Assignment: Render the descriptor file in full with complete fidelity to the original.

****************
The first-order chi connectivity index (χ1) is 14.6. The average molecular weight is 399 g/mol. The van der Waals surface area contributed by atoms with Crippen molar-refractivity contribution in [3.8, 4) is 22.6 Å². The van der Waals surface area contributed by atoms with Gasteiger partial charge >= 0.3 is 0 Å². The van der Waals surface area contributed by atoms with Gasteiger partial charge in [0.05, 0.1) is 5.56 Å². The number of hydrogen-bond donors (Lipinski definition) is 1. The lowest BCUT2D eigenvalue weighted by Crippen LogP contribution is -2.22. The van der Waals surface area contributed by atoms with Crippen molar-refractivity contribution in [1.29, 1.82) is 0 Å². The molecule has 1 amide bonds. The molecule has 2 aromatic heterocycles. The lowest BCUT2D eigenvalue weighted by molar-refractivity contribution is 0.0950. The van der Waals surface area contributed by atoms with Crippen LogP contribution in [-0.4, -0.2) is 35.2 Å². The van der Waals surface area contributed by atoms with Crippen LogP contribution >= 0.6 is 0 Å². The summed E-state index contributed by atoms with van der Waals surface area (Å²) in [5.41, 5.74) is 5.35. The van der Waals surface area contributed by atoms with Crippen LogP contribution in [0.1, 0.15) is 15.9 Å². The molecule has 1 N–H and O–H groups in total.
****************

The first-order chi connectivity index (χ1) is 14.6. The average molecular weight is 399 g/mol. The van der Waals surface area contributed by atoms with Crippen molar-refractivity contribution in [3.8, 4) is 22.6 Å². The van der Waals surface area contributed by atoms with Gasteiger partial charge >= 0.3 is 0 Å². The van der Waals surface area contributed by atoms with Gasteiger partial charge in [0.05, 0.1) is 5.56 Å². The number of hydrogen-bond donors (Lipinski definition) is 1. The lowest BCUT2D eigenvalue weighted by Crippen LogP contribution is -2.22. The van der Waals surface area contributed by atoms with Crippen molar-refractivity contribution in [1.29, 1.82) is 0 Å². The molecule has 1 amide bonds. The molecule has 2 aromatic heterocycles. The lowest BCUT2D eigenvalue weighted by molar-refractivity contribution is 0.0950. The van der Waals surface area contributed by atoms with Crippen LogP contribution in [-0.4, -0.2) is 35.2 Å². The van der Waals surface area contributed by atoms with Crippen LogP contribution >= 0.6 is 0 Å². The summed E-state index contributed by atoms with van der Waals surface area (Å²) in [5.41, 5.74) is 5.35. The van der Waals surface area contributed by atoms with Crippen LogP contribution in [0.1, 0.15) is 15.9 Å². The molecule has 1 N–H and O–H groups in total.